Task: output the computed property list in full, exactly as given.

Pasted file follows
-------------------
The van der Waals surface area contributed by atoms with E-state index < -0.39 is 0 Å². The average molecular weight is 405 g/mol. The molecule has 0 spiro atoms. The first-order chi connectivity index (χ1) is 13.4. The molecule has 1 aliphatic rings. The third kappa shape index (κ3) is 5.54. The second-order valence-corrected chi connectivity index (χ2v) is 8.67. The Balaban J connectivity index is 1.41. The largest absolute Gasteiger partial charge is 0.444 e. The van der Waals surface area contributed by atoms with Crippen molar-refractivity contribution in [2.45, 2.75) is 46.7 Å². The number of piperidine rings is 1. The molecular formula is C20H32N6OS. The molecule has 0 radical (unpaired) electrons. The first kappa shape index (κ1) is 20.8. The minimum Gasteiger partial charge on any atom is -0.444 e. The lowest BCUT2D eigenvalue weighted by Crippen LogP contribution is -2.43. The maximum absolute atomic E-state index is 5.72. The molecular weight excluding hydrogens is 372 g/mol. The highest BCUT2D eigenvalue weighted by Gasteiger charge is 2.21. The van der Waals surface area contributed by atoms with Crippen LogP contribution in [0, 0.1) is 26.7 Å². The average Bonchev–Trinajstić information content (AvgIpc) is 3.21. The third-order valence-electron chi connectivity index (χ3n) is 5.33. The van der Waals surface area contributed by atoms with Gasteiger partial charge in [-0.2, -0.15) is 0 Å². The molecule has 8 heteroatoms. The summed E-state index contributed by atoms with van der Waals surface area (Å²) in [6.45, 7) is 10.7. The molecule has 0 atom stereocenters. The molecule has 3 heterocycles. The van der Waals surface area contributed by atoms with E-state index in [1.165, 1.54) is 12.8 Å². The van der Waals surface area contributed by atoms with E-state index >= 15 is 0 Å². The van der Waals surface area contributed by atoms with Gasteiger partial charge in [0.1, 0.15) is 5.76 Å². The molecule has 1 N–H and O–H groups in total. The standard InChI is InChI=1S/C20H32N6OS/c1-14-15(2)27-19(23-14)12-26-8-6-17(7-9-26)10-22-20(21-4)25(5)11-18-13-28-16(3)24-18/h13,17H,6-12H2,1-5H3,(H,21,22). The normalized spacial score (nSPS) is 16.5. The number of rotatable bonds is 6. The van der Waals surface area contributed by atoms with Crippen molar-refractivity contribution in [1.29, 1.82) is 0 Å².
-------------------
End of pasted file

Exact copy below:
The van der Waals surface area contributed by atoms with E-state index < -0.39 is 0 Å². The average molecular weight is 405 g/mol. The molecule has 0 spiro atoms. The first-order chi connectivity index (χ1) is 13.4. The molecule has 1 aliphatic rings. The third kappa shape index (κ3) is 5.54. The second-order valence-corrected chi connectivity index (χ2v) is 8.67. The Balaban J connectivity index is 1.41. The largest absolute Gasteiger partial charge is 0.444 e. The van der Waals surface area contributed by atoms with Crippen molar-refractivity contribution in [2.45, 2.75) is 46.7 Å². The number of piperidine rings is 1. The molecular formula is C20H32N6OS. The molecule has 0 radical (unpaired) electrons. The first kappa shape index (κ1) is 20.8. The minimum Gasteiger partial charge on any atom is -0.444 e. The lowest BCUT2D eigenvalue weighted by Crippen LogP contribution is -2.43. The maximum absolute atomic E-state index is 5.72. The molecular weight excluding hydrogens is 372 g/mol. The highest BCUT2D eigenvalue weighted by Gasteiger charge is 2.21. The van der Waals surface area contributed by atoms with Crippen LogP contribution in [0, 0.1) is 26.7 Å². The average Bonchev–Trinajstić information content (AvgIpc) is 3.21. The third-order valence-electron chi connectivity index (χ3n) is 5.33. The van der Waals surface area contributed by atoms with Gasteiger partial charge in [-0.2, -0.15) is 0 Å². The molecule has 8 heteroatoms. The summed E-state index contributed by atoms with van der Waals surface area (Å²) in [6.45, 7) is 10.7. The molecule has 0 atom stereocenters. The molecule has 3 heterocycles. The van der Waals surface area contributed by atoms with E-state index in [1.165, 1.54) is 12.8 Å². The van der Waals surface area contributed by atoms with E-state index >= 15 is 0 Å². The van der Waals surface area contributed by atoms with Gasteiger partial charge in [0.1, 0.15) is 5.76 Å². The molecule has 1 N–H and O–H groups in total. The standard InChI is InChI=1S/C20H32N6OS/c1-14-15(2)27-19(23-14)12-26-8-6-17(7-9-26)10-22-20(21-4)25(5)11-18-13-28-16(3)24-18/h13,17H,6-12H2,1-5H3,(H,21,22). The normalized spacial score (nSPS) is 16.5. The number of rotatable bonds is 6. The van der Waals surface area contributed by atoms with Crippen molar-refractivity contribution in [1.29, 1.82) is 0 Å².